Sleep - are you getting enough?



Sleep is a normal and necessary part of good health. It is a time for which the body has the opportunity to reduce its interaction with the environment, and is a behavioural state in which the body renews and restores itself. It benefits the body both psychologically and physically. It renews energy stores and organises the store of memories and thoughts we have had that day. If you become deprived of sleep through your hectic lifestyle, the body's ability to function becomes less effective. Even your immune system will suffer, making you more susceptible to minor infections.

There are two stages of sleep, deep sleep and REM (rapid eye movement). If your body is deprived of either of these two sleep stages your body will suffer the next day. Use of some medications such as sleeping tablets, along with drinking alcohol, and smoking marijuana will deprive you of REM sleep. It is during REM that we do most of our dreaming, which is vital for normal mental functioning. If you do not get the body's requirement of REM you will find yourself suffering from REM rebound. REM rebound will mean you will dream much more, the dreams are often vivid and are often "anxiety type" dreams. This is your body compensating for the previous loss of REM and is a normal part of sleep.

Sleep disorders

There are 88 sleep disorders. However only insomnia will be discussed. This is the most common sleeping disorder.

Symptoms include: difficulty in falling asleep, waking regularly during the night, or waking earlier than you want. You can suffer from only one to all of these symptoms. It will affect your stages of deep sleep and REM. It can become a real problem, as you may feel unrefreshed and sluggish when you wake and it will affect your ability to function during the day.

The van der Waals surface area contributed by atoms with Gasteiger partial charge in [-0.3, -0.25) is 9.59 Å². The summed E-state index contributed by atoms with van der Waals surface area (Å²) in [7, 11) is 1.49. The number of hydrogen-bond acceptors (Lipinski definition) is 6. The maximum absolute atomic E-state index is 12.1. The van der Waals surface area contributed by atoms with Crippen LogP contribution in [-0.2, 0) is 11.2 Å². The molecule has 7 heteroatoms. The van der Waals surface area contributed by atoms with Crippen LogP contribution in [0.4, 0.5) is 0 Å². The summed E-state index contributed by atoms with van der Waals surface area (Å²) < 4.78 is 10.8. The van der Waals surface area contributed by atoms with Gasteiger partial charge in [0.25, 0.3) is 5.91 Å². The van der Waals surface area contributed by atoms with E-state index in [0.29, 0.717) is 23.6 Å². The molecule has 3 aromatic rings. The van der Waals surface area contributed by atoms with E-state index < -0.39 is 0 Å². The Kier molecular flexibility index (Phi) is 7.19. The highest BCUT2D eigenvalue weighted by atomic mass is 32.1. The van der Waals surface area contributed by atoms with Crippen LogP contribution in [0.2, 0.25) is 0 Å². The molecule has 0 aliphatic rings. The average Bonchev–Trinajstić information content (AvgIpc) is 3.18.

Aids to a better nights sleep:

Try to keep regular hours in going to bed and waking in the morning, this will give your body a pattern in which it will sub-consciously help the brain's "sleep clock" to stay in rhythm.

Keep up regular exercise, without activity your sleep will suffer.

Eat lightly at night, as a heavy meal is likely to give you night sweats, indigestion, and possibly nightmares.

Have your last meal before 9pm, so that your food will have a chance to digest before sleep. Digesting food in your sleep will make your stomach more active, when it should be resting overnight.

Avoid caffeine after 5pm, as it is a stimulant and will prevent you falling asleep easily (try chamomile as it has a soothing affect on the body, or the old age trick - a warm glass of milk, as it has ingredients that promote sleep).

Try to avoid spicy meals or large meals, as they are able to increase or decrease your body temperature, which may cause restlessness.

Make sure you don't skip dinner, as you will find yourself waking up hungry during the night.

Try Valerian tablets - these can be purchased over the counter at pharmacies and at some supermarkets. Valium (a muscle relaxant) is a derivative of valerian root; valerian is a nature and non-addictive herb that can be sedating without being addictive.

Other agents that can aid in a good night's sleep are calcium, magnesium, and vitamin B6; these can have a tranquilizing affect on the brain.

Try relaxation techniques before bed. It will help to reduce worries and relax your mind and body. This will help prepare you for when you get into bed and relieve "those thoughts that fly around in your head."

If you have trouble falling asleep, don't lie in bed and think. Get out of bed and do something like watch TV or read a book (just don't do either of these in bed), even go for a short slow walk. Only get back into bed when you feel tired.

There are many other techniques for a good night's sleep. One may work for you; others may be of no benefit. If it is affecting your life to the point that you cannot function during the day without feeling extreme fatigue, irritability, and an inability to concentrate, you need to seek professional help (e.g. your GP). Sleeping tablets do not cure the problem; they only are of short-term benefit and are usually addictive. You may need to take a close look at your lifestyle, as there may be an obvious problem you are overlooking that can be solved in order for you to get a better night's sleep.

- Louise Ganey


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